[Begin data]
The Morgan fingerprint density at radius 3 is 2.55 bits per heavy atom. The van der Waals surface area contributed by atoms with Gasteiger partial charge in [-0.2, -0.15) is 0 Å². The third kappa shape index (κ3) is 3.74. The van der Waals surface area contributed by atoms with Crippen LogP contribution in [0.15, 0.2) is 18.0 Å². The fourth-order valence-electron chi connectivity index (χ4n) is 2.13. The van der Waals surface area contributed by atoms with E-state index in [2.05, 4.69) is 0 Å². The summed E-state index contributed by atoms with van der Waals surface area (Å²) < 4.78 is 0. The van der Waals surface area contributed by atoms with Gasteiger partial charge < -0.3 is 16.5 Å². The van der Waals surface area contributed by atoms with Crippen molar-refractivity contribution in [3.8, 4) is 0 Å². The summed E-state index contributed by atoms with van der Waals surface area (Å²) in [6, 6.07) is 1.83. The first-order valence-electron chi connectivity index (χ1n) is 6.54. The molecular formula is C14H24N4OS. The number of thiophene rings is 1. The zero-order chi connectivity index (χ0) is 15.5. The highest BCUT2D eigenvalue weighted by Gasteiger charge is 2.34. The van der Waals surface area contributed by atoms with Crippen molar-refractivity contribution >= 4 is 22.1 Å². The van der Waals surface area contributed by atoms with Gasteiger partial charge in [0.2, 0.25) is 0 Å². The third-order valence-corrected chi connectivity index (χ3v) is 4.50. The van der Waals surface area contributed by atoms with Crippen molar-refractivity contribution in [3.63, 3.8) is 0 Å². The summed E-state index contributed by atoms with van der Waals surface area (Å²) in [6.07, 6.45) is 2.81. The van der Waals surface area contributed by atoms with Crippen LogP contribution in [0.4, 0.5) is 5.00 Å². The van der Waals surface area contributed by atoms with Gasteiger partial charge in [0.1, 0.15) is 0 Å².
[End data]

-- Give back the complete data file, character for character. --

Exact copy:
The Morgan fingerprint density at radius 3 is 2.55 bits per heavy atom. The van der Waals surface area contributed by atoms with Gasteiger partial charge in [-0.2, -0.15) is 0 Å². The third kappa shape index (κ3) is 3.74. The van der Waals surface area contributed by atoms with Crippen LogP contribution in [0.15, 0.2) is 18.0 Å². The fourth-order valence-electron chi connectivity index (χ4n) is 2.13. The van der Waals surface area contributed by atoms with E-state index in [2.05, 4.69) is 0 Å². The summed E-state index contributed by atoms with van der Waals surface area (Å²) < 4.78 is 0. The van der Waals surface area contributed by atoms with Gasteiger partial charge < -0.3 is 16.5 Å². The van der Waals surface area contributed by atoms with Crippen molar-refractivity contribution in [3.8, 4) is 0 Å². The summed E-state index contributed by atoms with van der Waals surface area (Å²) in [6, 6.07) is 1.83. The first-order valence-electron chi connectivity index (χ1n) is 6.54. The molecular formula is C14H24N4OS. The number of thiophene rings is 1. The zero-order chi connectivity index (χ0) is 15.5. The highest BCUT2D eigenvalue weighted by Gasteiger charge is 2.34. The van der Waals surface area contributed by atoms with Crippen molar-refractivity contribution >= 4 is 22.1 Å². The van der Waals surface area contributed by atoms with Gasteiger partial charge in [0.2, 0.25) is 0 Å². The third-order valence-corrected chi connectivity index (χ3v) is 4.50. The van der Waals surface area contributed by atoms with Crippen molar-refractivity contribution in [3.63, 3.8) is 0 Å². The summed E-state index contributed by atoms with van der Waals surface area (Å²) in [6.07, 6.45) is 2.81. The van der Waals surface area contributed by atoms with Crippen LogP contribution in [0.4, 0.5) is 5.00 Å². The van der Waals surface area contributed by atoms with Gasteiger partial charge in [0.1, 0.15) is 0 Å².